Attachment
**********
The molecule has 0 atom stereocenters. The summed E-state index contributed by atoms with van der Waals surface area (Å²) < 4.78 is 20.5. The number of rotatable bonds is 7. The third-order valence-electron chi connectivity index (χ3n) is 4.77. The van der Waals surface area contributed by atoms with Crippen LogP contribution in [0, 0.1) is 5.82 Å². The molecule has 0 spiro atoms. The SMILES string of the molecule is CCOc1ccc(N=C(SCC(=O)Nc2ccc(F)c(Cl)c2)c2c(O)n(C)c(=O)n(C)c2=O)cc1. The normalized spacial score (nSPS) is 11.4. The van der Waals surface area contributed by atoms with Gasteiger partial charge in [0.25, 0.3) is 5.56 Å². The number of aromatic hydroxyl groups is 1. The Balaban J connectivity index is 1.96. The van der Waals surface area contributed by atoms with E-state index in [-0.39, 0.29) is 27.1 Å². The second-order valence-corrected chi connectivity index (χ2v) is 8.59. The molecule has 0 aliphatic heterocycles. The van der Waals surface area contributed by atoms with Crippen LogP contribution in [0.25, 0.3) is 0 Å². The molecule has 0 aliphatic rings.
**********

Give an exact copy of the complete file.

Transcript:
The molecule has 0 atom stereocenters. The summed E-state index contributed by atoms with van der Waals surface area (Å²) < 4.78 is 20.5. The number of rotatable bonds is 7. The third-order valence-electron chi connectivity index (χ3n) is 4.77. The van der Waals surface area contributed by atoms with Crippen LogP contribution in [0, 0.1) is 5.82 Å². The molecule has 0 spiro atoms. The SMILES string of the molecule is CCOc1ccc(N=C(SCC(=O)Nc2ccc(F)c(Cl)c2)c2c(O)n(C)c(=O)n(C)c2=O)cc1. The normalized spacial score (nSPS) is 11.4. The van der Waals surface area contributed by atoms with Gasteiger partial charge in [0.25, 0.3) is 5.56 Å². The number of aromatic hydroxyl groups is 1. The Balaban J connectivity index is 1.96. The van der Waals surface area contributed by atoms with E-state index in [-0.39, 0.29) is 27.1 Å². The second-order valence-corrected chi connectivity index (χ2v) is 8.59. The molecule has 0 aliphatic heterocycles. The van der Waals surface area contributed by atoms with Crippen LogP contribution in [0.25, 0.3) is 0 Å². The molecule has 0 aliphatic rings.